Many of us don’t expect the possibility of anything being as physically hard as those nine months and the delivery itself. However, many women experience anxiety and depression postpartum.
It’s the dread of hearing your baby cry, without the tenderness of motherhood accompanying it. Instead of happiness when looking at your child, there is distance. It can be hard to even get out of bed.
All the dreams of motherhood can be crushed by this heavy emotional turmoil. And it’s not as uncommon as society would have us think.
Nearly 20% of women who experience postpartum anxiety and depression suffer long-term, some even up to a year after labor. As a believer in Christ, how can a woman struggling with this be supported and find comfort?
Here are 3 ways to handle postpartum anxiety and depression.
The excitement of motherhood is a rush of emotions. From discovering the pregnancy to the gender reveal, to the baby shower, and then the moment of first holding your child in your arms.
Counting down the days until meeting your baby and getting rid of the added weight and pain of a pregnant belly…the time is ticking and soon the pain will relieve itself in joy.
Many women feel guilty over experiencing these emotions. However, it’s important to note that this is not caused by a lack of faith. Don’t let false guilt stop you from seeking help! You never know what God has waiting for you on the other side of this storm.
1. Talk With Another Believer
God provides comfort through his church. There are likely several women in your church body who have experienced postpartum anxiety and depression as well. It’s important that you allow God to minister to you through his people.
The Bible says, “Blessed be the God and Father of our Lord Jesus Christ, the Father of mercies and God of all comfort, who comforts us in all our tribulation, that we may be able to comfort those who are in any trouble, with the comfort with which we ourselves are comforted by God.”2 Corinthians 1:3-4 NKJV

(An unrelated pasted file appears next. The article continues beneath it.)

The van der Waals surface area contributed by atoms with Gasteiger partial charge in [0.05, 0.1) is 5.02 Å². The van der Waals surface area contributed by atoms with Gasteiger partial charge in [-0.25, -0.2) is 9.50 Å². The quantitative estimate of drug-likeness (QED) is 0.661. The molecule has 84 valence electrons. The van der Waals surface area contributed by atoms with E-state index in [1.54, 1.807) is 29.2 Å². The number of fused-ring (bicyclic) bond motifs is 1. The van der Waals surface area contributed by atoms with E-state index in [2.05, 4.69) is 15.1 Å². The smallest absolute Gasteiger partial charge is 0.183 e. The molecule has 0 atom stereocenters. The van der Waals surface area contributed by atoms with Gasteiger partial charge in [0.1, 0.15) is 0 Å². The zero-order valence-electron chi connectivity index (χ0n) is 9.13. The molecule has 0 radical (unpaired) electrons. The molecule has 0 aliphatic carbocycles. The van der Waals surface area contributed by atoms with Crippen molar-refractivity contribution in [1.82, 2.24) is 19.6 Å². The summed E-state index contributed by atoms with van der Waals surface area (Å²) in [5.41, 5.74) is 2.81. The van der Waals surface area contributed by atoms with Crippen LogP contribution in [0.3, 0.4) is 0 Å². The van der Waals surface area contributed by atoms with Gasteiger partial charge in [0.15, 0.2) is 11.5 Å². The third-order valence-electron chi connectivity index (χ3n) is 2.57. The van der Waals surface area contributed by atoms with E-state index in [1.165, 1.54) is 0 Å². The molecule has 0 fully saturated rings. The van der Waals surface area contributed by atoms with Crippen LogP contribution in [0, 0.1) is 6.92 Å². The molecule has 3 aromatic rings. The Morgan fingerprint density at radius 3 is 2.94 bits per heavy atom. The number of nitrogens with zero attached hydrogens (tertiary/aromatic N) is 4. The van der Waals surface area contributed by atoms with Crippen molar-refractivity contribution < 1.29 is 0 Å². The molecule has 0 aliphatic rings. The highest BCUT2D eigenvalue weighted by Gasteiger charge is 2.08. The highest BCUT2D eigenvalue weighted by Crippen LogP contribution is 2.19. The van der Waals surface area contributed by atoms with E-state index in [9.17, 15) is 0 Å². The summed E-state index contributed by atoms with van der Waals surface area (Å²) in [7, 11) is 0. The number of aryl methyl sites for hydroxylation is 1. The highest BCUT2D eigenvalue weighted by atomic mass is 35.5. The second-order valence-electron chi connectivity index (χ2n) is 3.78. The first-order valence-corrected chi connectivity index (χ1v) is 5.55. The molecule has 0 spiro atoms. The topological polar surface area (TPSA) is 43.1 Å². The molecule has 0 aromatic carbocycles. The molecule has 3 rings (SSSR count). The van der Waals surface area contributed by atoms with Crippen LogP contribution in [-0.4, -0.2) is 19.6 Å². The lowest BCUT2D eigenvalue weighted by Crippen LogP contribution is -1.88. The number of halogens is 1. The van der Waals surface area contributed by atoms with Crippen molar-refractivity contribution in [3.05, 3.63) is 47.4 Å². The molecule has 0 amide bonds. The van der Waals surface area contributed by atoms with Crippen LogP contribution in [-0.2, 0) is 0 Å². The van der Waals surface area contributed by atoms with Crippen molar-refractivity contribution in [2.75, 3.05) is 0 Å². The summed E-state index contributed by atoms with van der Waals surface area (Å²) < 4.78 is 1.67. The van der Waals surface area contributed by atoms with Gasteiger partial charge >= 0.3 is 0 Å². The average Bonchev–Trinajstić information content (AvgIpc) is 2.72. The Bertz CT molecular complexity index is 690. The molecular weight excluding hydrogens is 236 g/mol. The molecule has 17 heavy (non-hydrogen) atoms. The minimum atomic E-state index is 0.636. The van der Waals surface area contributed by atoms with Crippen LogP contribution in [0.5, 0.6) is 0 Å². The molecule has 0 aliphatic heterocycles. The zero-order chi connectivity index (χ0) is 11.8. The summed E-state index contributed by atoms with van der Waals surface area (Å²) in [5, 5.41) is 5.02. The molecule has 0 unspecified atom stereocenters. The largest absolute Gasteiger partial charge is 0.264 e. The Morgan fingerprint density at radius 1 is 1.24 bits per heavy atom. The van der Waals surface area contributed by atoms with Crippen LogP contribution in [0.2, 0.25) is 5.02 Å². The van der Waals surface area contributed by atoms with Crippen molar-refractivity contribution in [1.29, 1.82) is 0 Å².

Not only does God comfort us in our suffering but those who have already gone before us are gifted with compassion and care from God to help those who are struggling with similar ailments. Whether you attend a small group, or just call a friend from church, there are other believers also experienced or recently gone through the same thing.
The devil wants you to think you’re alone and will always tempt you when you feel the most isolated. Just like he tempted Jesus when He was in solitude, he is trying to warp your thoughts as well.
The best piece of advice I received (recently) was from my best friend of nearly 20 years, in which she said: ‘Whenever I’m struggling or had a hard day, I open up the book of Job…because he had literally EVERYTHING happen to him.
All of a sudden, it seems like my gargantuan problems (though still valid) aren’t as momentous as I think.’ The biggest part to remember in that is that your feelings of anxiety or sadness are still valid feelings.
You are a mother who went through a traumatic, yet beautiful experience birthing your little one. And just because the big day of giving birth has come and gone, you are still healing physically, mentally, and emotionally.
Don’t disregard what you’re feeling. Instead, try to change your perspective on it. Having a trusted friend who knows you in and out is monumental in helping you navigate through mixed emotions.
2. Talk to God
The Psalms are full of lament, as honest believers cry out to God about their suffering. Psalm 25:16 says, “Turn to me and be gracious to me, for I am lonely and afflicted” (NIV). A key to processing emotions healthily is honesty.